Sad end for Jayawardene as T20 captain

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Old 08-Oct-2012
Sad end for Jayawardene as T20 captain

UNP Image Colombo: Sunday’s World Twenty20 final defeat to the West Indies was a sad end to the dreams of Sri Lanka captain Mahela Jayawardene, who had tried so valiantly to win the trophy on his country’s home soil.

Four times now Jayawardene has been on the losing side in a World Cup final and, unable to hide his disappointment after failing to achieve his goal despite coming so close, the 35-year-old stood down as skipper.

The whole nation believed Jayawardene would lead the team to victory, but they fell short by 36 runs at the R. Premadasa Stadium.

Afterwards he said: “This is not a surprise — I have had a chat with the selectors and I am going to step down from the Twenty20 cricket captaincy for Sri Lanka.

“We need a younger leader [for this format]. It’s a great opportunity for a younger leader, it’s great opportunity for someone to start off with the Twenty20 format. I have spoken to the selectors and they are quite happy about it.”

However, Jayawardene made it clear that he has not quit as Test or One Day International captain. “I haven’t stepped down from other formats. I took over [the captaincy] till December, till the Australian tour. I will assess what I want to do after that. They will make a call on who is going to lead the side in Twenty20.”

He also insisted that he was not retiring from Twenty20 internationals all together, with his future to be decided once a new captain is named. “It depends on whether the new captain and the selectors want me,“ he said.

Jayawardene was clearly stung by the defeat and made no attempt to hide his disappointment. “It hurts a lot because you want to do something special and not just personally, but for the public as well,” he said.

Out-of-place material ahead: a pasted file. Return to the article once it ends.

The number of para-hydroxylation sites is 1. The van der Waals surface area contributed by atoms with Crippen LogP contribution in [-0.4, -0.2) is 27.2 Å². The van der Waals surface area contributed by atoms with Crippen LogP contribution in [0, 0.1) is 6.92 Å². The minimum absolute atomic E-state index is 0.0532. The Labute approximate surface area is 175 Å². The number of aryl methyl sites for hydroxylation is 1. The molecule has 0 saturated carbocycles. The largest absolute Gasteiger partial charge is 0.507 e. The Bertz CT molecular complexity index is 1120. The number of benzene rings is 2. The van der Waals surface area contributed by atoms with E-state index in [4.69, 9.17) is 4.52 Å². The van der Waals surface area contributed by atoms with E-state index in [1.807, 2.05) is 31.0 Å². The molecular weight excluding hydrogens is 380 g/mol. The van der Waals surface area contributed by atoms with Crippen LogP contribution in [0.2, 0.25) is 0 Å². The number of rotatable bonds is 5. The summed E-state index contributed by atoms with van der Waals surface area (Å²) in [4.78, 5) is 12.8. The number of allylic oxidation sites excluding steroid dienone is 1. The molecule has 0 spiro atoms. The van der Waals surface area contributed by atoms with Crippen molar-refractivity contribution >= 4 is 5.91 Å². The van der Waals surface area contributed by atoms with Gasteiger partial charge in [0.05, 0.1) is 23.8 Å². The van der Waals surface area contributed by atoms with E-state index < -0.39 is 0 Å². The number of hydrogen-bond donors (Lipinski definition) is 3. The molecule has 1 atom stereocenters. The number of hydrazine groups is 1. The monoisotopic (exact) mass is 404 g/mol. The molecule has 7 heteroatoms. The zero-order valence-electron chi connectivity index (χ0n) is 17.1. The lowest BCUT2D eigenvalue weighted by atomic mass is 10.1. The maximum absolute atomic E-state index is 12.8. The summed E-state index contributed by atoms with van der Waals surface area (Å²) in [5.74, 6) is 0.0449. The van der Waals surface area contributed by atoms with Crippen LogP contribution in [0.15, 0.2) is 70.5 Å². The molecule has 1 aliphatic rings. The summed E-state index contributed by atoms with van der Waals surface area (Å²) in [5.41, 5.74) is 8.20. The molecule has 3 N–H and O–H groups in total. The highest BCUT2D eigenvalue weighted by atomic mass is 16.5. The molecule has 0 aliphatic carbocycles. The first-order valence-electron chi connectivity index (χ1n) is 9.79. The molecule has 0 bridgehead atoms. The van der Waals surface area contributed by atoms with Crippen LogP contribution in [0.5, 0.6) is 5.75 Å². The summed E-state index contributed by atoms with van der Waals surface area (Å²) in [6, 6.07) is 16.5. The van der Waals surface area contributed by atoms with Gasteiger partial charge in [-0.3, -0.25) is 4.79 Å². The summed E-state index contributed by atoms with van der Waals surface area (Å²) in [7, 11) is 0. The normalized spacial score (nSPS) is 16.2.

“We have been playing some really good cricket, but unfortunately we haven’t been able to cross that hurdle. So it hurts, as a player, as a cricketer and as an individual. It hurts a lot but we just have to move on and see how well we could get over this and get back up and keep fighting again. I think that’s the most important thing.”

When asked whether he could pinpoint any particular reason for Sri Lanka’s four successive major final losses, Jayawardene said: “No particular reason. We play well throughout tournaments but in the last game we always seem to struggle.

“The last few finals we didn’t start well and this time we had a good start, but when we were under pressure we didn’t handle it well. That was why we lost this game.”

Sri Lanka tend to be consistent in selection across all three formats of the game, with the likes of Jayawardene, Kumar Sangakkara, Tillakaratne Dilshan and Angelo Mathews forming the basis of their team. Some other teams — England and Australia in particular — tend to choose plenty of Twenty20 specialists for the shortest form, but Jayawardene doesn’t see the Lankans going down that route.

“We have a few specialist guys who play Twenty20 and one-day cricket. Our Test team is quite different to what we have got here. Mainly our one-day team and Twenty20 team is pretty similar, a few changes here and there in the bowling department, otherwise we have been quite consistent with our selections,” he said.

“Probably why we have been very successful and consistent in these kinds of tournaments is because we keep it nice and simple. We don’t make too many changes and have separate units going out there.”

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